Bergmann & Moore recognizes that many veterans from the Gulf War era, Operating Enduring Freedom (OEF), Operation Iraqi Freedom (OIF), Operation New Dawn (OND), and Operation Freedom’s Sentinel (OFS) may have been exposed to hazardous materials that were burned as a form of waste management.
The Board of Veterans’ Appeals (BVA) provides Veterans with five options on what to do when you receive a Board denial. In our experience there is only ONE reasonable option—appeal the BVA decision to the U.S. Court of Appeals to Veterans Claims (CAVC).
Dependency and Indemnity Claims
In the event a veteran passes away, their surviving family members may be entitled to benefits from the VA. Most commonly, this would be the Veteran’s surviving spouse. In order to qualify for DIC benefits, the surviving spouse must show that the Veteran died from a condition or illness related to the veteran’s military service. In some cases, veterans may have already been service connected for the condition that caused their death. In other cases, the surviving spouse is required to prove that the cause of death, if not already service-connected, was due to the veteran’s service.
Even veterans who aren’t rated 100-percent disabled may be eligible to be paid at the 100-percent monetary rate. VA awards individual unemployability, often referred to as total disability for individual unemployability (TDIU), when a veteran’s service connected conditions prohibit him or her from maintaining gainful employment. This benefit is separate from Social Security Disability Income.
Military Sexual Trauma
Military sexual assaults occur with both men and women and often go unreported. Many Veterans believe they do not qualify for Veterans’ benefits for military sexual trauma if they did not report the assault when it happened, but that is not true. There is no time limit for a Veteran to file a claim for a military sexual trauma, even if it is decades later.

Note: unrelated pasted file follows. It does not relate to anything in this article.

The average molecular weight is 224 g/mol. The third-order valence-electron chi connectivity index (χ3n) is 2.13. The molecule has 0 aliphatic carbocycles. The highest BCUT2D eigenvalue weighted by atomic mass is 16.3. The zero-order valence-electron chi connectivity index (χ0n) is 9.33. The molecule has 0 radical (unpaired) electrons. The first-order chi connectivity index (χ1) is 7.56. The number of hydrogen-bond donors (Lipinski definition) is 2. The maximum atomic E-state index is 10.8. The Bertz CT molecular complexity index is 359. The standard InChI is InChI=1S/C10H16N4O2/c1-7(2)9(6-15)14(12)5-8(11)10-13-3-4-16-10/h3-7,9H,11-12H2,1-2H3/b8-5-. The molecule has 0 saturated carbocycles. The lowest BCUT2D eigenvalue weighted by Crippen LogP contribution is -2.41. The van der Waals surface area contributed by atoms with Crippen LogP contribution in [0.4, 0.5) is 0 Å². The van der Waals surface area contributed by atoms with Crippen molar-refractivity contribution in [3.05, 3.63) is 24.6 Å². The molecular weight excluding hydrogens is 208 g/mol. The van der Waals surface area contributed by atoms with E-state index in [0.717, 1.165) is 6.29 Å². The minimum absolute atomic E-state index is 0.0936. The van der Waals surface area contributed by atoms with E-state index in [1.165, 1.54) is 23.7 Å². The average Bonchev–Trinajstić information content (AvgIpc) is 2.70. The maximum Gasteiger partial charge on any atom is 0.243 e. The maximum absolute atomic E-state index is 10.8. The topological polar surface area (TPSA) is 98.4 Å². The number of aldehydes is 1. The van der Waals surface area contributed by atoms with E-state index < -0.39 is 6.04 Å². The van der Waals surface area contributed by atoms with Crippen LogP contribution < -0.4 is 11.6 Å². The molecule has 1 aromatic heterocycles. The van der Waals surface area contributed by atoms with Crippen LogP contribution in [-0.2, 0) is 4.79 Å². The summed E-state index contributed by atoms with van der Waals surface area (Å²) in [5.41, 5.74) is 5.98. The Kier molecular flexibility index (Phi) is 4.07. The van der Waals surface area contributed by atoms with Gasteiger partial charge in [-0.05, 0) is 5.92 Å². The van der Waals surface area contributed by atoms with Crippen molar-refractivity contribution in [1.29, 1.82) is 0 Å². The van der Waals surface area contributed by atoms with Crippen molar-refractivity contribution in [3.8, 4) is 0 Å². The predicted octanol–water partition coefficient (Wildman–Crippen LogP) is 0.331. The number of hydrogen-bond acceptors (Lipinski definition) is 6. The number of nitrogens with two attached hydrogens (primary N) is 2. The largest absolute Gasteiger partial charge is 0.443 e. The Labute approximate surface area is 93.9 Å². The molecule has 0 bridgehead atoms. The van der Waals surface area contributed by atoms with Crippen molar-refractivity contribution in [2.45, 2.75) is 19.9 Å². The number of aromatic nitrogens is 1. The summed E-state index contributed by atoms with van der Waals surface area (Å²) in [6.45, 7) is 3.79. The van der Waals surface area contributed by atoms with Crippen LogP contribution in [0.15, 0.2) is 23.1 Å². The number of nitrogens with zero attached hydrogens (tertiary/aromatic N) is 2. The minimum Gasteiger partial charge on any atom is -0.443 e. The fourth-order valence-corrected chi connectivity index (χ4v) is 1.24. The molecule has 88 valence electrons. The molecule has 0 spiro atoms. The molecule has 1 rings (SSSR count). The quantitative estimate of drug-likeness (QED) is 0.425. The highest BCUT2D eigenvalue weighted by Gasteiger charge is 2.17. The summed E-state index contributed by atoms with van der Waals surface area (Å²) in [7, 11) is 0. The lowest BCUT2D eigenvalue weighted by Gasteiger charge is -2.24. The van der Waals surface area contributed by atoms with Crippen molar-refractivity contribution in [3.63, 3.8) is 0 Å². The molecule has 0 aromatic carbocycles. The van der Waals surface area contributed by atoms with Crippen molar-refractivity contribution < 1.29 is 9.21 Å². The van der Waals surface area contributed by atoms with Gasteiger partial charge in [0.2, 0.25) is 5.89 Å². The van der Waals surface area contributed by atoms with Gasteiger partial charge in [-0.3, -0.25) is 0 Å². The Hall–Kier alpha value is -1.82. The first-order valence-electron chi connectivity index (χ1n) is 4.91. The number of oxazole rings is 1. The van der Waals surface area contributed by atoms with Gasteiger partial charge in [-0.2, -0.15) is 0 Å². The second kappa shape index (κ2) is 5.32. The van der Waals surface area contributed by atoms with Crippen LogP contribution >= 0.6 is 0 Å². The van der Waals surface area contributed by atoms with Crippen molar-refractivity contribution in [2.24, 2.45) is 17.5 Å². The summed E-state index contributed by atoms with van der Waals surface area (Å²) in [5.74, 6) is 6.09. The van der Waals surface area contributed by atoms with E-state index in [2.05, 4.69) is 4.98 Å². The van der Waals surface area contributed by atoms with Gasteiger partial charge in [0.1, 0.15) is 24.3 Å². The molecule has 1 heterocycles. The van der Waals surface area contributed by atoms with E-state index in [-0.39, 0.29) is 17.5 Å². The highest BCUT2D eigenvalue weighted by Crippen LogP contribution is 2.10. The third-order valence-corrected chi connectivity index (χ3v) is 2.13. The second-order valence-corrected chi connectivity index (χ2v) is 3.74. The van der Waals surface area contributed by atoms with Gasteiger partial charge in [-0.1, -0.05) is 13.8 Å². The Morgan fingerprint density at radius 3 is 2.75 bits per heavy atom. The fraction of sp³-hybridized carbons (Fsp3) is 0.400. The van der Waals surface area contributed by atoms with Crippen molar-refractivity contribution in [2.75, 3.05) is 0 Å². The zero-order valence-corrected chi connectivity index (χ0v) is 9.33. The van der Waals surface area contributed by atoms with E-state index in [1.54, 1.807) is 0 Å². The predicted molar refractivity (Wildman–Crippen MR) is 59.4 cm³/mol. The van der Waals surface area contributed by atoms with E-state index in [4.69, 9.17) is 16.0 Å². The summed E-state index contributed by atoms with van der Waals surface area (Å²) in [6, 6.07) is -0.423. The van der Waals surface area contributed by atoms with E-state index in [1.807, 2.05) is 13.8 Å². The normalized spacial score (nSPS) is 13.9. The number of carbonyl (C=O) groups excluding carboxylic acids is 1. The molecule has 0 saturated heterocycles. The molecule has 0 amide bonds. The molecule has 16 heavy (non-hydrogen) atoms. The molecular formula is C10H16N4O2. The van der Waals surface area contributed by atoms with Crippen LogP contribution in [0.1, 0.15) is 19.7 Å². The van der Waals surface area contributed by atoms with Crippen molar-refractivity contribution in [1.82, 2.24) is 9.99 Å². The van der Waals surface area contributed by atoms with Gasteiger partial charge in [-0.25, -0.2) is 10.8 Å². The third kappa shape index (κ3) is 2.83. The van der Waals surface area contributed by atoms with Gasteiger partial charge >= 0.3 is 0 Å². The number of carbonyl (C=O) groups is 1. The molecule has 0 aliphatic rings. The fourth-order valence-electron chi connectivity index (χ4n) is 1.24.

Posttraumatic Stress Disorder
Posttraumatic stress disorder (PTSD), also referred to as posttraumatic stress or posttraumatic stress syndrome, is caused by experiencing a traumatic event. Even though the event has passed, many people continue to experience symptoms for months or even years afterward.
Once VA grants service connection for a disability, they then assign a rating based on the severity of the condition. The rating assigned correlates with a monetary amount to be paid monthly. In most cases, the veteran is compensated retroactively back to the effective date of the claim. This means that VA must pay the monthly amount for the disability for each month the claim was open, usually awarded in a lump sum, in addition to the monthly benefits going forward.
Veterans who were injured while in the military, or who aggravated those injuries while in the military, may be eligible for disability compensation. In some cases, compensation claims injuries are immediately obvious, such as when a service member is physically injured while on active duty. Other times, veterans don’t experience symptoms until many years after service, such as in the form of a mental health condition or cancer due to exposure of hazardous materials like Agent Orange, Burn Pits, or Asbestos.
Traumatic Brain Injuries
If a veteran sustains a head injury or full body injury during their military service, there may be longstanding effects known as residuals of a traumatic brain injury. Many veterans are unaware that they’ve even sustained a TBI because they didn’t lose consciousness during the event. Anything from a mild concussion to being thrown in an explosion may constitute a TBI.